Objective: The authors examined the effect of the acetylcholinesterase inhibitor donepezil on magnetic resonance markers of neurodegeneration in Alzheimer's disease.
Method: In this randomized, double-blind, placebo-controlled pilot study, 67 patients with mild to moderate Alzheimer's disease received 24 weeks of treatment with donepezil (5 mg/day for the first 28 days and 10 mg/day thereafter) or placebo. Patients were reevaluated at 6-week intervals to measure change from baseline in several outcome measures, including right, left, and total hippocampal volumes, measured with magnetic resonance imaging; brain concentrations of N-acetylaspartate, measured with proton magnetic resonance spectroscopy; and cognition, assessed with the Alzheimer's Disease Assessment Scale cognitive subscale.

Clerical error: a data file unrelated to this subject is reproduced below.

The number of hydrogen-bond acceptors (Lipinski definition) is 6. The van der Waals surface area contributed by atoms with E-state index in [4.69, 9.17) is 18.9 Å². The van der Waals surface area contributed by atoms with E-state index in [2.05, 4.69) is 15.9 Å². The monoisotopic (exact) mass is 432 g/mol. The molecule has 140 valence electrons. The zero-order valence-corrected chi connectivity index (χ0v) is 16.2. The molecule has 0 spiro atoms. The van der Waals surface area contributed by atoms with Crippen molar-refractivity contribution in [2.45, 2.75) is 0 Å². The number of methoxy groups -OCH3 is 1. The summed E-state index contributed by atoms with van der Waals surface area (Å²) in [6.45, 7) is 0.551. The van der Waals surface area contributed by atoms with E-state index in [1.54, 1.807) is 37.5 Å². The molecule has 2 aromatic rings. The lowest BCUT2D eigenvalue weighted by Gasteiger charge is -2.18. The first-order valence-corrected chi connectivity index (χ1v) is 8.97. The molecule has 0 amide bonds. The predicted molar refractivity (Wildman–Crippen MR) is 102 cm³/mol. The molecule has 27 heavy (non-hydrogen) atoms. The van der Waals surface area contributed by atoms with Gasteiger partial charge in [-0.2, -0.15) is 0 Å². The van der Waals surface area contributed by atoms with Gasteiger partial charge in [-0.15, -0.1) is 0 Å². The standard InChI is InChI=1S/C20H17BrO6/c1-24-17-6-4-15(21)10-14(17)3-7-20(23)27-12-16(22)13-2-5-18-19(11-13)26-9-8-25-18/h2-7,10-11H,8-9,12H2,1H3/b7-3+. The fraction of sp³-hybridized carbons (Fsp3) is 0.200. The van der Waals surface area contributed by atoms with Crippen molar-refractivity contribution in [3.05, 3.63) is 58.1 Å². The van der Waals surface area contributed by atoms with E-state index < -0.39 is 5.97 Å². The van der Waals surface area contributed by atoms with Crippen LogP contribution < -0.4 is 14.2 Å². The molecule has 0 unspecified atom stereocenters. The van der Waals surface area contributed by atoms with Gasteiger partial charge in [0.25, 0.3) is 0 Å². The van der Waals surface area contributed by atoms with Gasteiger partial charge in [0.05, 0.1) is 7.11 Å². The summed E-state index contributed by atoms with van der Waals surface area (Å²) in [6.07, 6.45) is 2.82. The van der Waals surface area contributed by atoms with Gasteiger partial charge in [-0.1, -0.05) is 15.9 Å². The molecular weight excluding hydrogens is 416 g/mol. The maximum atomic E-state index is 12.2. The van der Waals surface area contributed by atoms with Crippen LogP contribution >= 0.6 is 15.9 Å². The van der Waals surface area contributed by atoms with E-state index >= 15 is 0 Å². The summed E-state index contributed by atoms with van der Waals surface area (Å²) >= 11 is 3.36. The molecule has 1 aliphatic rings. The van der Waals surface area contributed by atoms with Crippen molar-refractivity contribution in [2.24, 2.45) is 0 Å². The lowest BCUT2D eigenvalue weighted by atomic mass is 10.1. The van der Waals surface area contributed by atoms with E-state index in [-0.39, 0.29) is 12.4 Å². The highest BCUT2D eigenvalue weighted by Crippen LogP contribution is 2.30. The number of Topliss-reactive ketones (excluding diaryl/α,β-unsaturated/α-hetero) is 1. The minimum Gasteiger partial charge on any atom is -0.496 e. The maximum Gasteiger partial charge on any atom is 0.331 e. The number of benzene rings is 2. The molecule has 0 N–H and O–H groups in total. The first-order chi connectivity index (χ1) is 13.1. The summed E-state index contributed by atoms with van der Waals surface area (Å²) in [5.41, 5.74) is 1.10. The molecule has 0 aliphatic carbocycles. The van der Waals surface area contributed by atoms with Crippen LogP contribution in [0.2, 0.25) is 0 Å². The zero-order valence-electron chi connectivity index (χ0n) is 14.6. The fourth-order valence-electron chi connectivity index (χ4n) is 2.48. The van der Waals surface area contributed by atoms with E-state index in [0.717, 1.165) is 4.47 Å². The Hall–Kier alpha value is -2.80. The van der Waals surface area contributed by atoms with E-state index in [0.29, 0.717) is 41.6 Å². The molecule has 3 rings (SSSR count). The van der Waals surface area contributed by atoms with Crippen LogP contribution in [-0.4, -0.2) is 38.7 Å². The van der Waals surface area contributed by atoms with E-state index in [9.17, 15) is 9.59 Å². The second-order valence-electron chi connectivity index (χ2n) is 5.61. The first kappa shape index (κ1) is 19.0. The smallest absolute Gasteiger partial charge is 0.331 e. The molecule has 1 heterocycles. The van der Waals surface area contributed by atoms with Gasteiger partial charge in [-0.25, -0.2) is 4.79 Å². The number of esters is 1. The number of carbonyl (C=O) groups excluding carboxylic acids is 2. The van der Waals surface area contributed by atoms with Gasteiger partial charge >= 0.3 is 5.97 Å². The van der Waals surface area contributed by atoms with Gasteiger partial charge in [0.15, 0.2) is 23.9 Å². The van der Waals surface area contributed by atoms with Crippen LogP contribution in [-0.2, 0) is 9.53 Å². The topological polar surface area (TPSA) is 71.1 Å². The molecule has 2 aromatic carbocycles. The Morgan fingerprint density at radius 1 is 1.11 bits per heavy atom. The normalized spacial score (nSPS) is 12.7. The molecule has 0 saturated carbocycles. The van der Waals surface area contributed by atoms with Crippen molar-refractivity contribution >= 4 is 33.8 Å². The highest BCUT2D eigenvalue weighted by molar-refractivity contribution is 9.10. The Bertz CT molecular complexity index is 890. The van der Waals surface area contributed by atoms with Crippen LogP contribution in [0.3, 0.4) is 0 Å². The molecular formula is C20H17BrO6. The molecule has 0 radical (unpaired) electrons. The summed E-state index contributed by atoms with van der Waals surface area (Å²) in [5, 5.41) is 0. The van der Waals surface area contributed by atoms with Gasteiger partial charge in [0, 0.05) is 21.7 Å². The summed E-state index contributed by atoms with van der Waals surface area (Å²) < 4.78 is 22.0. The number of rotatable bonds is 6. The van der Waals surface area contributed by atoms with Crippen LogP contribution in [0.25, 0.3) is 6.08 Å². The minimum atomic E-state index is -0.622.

Results: At some interim assessments, mean normalized measures of N-acetylaspartate concentration tended to be higher in the donepezil-treated patients than in the patients who received placebo, but these differences were not significant at endpoint. At endpoint, the donepezil-treated patients had significantly smaller mean decreases in total and right hippocampal volumes and a smaller, nearly significant mean decrease in left hippocampal volume, compared with the placebo-treated patients. Mean Alzheimer's Disease Assessment Scale cognitive subscale scores were improved after treatment with donepezil, relative to placebo, at weeks 6, 12, 18, and 24.
Conclusions: These preliminary results suggest that donepezil may have a potentially protective effect in Alzheimer's disease. Larger, longer-term confirmatory studies of the medication's effects are warranted.